The concept of honor is absolutely pivotal to the plot of William Shakespeare's Julius Caesar. For, it is this quality in Brutus--"...I love/The name of honor more than I fear death" (1.2.94-95) which draws Cassius to use his brother-in-law to be instrumental in influencing the other conspirators. To persuade Brutus into the plot to kill Caesar, Cassius tells Brutus, "Well, honor is the subject of my story (1.2.98).
It is, thus, this appeal to Brutus's sense of honor that Cassius employs to convince Brutus that Caesar is so power-hungry that the good of the state of Rome will be sacrificed:
Why, man, he doth bestride the narrow world
Like a Colossus, and we petty men
Walk under his huge legs and peep about
To find ourselves dishonorable graves. (1.2.141-144)
It is his honorable love for the republic of Rome that convinces Brutus of the necessity of assassinating Caesar who is like "a serpent's egg," one who will become evil given power.
It is honor that first drives Caesar to the Forum on the Ides of March instead of remaining home with his anxious wife, Calpurnia. He tells her,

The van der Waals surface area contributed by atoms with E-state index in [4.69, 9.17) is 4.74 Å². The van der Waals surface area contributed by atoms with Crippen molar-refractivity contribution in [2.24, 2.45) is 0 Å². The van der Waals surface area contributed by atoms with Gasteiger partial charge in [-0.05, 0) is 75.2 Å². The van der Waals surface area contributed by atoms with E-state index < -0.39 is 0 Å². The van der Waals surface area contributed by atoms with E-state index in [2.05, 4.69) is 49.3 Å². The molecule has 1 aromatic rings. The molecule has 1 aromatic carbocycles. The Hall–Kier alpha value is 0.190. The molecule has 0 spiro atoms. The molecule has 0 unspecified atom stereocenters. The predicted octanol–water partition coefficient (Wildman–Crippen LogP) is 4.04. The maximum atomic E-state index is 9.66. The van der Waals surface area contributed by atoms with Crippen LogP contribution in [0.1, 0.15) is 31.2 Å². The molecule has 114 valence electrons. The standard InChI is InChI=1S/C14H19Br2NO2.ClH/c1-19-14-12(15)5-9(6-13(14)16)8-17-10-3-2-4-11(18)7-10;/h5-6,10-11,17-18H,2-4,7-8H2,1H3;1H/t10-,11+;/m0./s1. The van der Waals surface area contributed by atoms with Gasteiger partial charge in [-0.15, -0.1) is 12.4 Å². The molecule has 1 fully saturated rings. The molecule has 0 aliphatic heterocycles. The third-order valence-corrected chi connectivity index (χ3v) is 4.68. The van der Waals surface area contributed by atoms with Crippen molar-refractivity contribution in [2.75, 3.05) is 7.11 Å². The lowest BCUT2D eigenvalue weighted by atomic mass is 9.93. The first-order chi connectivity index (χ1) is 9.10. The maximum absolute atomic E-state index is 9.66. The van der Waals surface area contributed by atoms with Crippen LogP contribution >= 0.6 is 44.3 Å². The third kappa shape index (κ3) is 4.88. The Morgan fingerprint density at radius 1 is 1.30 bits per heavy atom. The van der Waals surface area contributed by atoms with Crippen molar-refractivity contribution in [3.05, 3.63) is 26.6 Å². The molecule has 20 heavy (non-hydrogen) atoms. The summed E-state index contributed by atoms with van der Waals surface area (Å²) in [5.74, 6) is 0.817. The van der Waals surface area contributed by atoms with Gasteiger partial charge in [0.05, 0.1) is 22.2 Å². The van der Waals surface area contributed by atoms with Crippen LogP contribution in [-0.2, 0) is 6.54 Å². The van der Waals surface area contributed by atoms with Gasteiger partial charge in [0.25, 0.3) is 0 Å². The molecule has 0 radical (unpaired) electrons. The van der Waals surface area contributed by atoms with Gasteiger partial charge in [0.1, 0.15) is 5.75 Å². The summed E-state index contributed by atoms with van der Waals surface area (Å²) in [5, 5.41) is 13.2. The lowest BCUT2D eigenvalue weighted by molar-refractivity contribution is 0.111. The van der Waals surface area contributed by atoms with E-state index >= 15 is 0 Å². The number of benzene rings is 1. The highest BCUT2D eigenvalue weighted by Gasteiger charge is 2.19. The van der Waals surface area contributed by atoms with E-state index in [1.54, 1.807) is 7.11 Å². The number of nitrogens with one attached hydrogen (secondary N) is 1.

Cowards die many times before their deaths;
The valiant never taste of death but once. (2.2.33-34)
It is the honor of Brutus that Marc Antony skewers in his funeral oration in which he discredits Brutus and sways the plebians to riot, effecting the civil war which engages Antony and the other members of the triumvir who fight against Brutus and Cassius.
But Brutus says he [Caesar] was ambitious,
And Brutus is an honorable man....
So are they all, all honorable men). (3.2.89-92)
Finally, it is honor which brings Brutus and Cassius to their deaths on the battlefied as it is considered by Roman soldiers and officers to be more honorable to die than to be taken prisoner by their conquerors.